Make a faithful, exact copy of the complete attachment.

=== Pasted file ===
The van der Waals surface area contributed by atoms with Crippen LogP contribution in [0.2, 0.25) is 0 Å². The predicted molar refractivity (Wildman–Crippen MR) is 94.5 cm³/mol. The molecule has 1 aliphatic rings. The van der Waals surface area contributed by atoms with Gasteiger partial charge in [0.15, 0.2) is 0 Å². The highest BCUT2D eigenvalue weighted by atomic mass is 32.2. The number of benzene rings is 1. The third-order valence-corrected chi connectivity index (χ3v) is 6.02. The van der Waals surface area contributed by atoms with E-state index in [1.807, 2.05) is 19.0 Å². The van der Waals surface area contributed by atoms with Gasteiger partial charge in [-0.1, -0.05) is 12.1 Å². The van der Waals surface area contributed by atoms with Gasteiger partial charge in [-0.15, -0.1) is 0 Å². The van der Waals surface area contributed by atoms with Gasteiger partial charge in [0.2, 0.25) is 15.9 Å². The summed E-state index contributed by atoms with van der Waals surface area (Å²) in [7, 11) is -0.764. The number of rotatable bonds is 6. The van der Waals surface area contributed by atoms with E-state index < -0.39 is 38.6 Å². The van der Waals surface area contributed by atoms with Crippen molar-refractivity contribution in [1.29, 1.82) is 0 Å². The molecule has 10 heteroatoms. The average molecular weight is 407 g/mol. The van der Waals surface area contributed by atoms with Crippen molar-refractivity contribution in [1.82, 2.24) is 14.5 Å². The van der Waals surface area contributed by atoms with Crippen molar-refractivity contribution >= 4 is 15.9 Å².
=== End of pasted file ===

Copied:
The van der Waals surface area contributed by atoms with Crippen LogP contribution in [0.2, 0.25) is 0 Å². The predicted molar refractivity (Wildman–Crippen MR) is 94.5 cm³/mol. The molecule has 1 aliphatic rings. The van der Waals surface area contributed by atoms with Gasteiger partial charge in [0.15, 0.2) is 0 Å². The highest BCUT2D eigenvalue weighted by atomic mass is 32.2. The number of benzene rings is 1. The third-order valence-corrected chi connectivity index (χ3v) is 6.02. The van der Waals surface area contributed by atoms with E-state index in [1.807, 2.05) is 19.0 Å². The van der Waals surface area contributed by atoms with Gasteiger partial charge in [-0.1, -0.05) is 12.1 Å². The van der Waals surface area contributed by atoms with Gasteiger partial charge in [-0.15, -0.1) is 0 Å². The van der Waals surface area contributed by atoms with Gasteiger partial charge in [0.2, 0.25) is 15.9 Å². The summed E-state index contributed by atoms with van der Waals surface area (Å²) in [7, 11) is -0.764. The number of rotatable bonds is 6. The van der Waals surface area contributed by atoms with E-state index < -0.39 is 38.6 Å². The van der Waals surface area contributed by atoms with Crippen molar-refractivity contribution in [1.29, 1.82) is 0 Å². The molecule has 10 heteroatoms. The average molecular weight is 407 g/mol. The van der Waals surface area contributed by atoms with Crippen molar-refractivity contribution in [1.82, 2.24) is 14.5 Å². The van der Waals surface area contributed by atoms with Crippen molar-refractivity contribution >= 4 is 15.9 Å².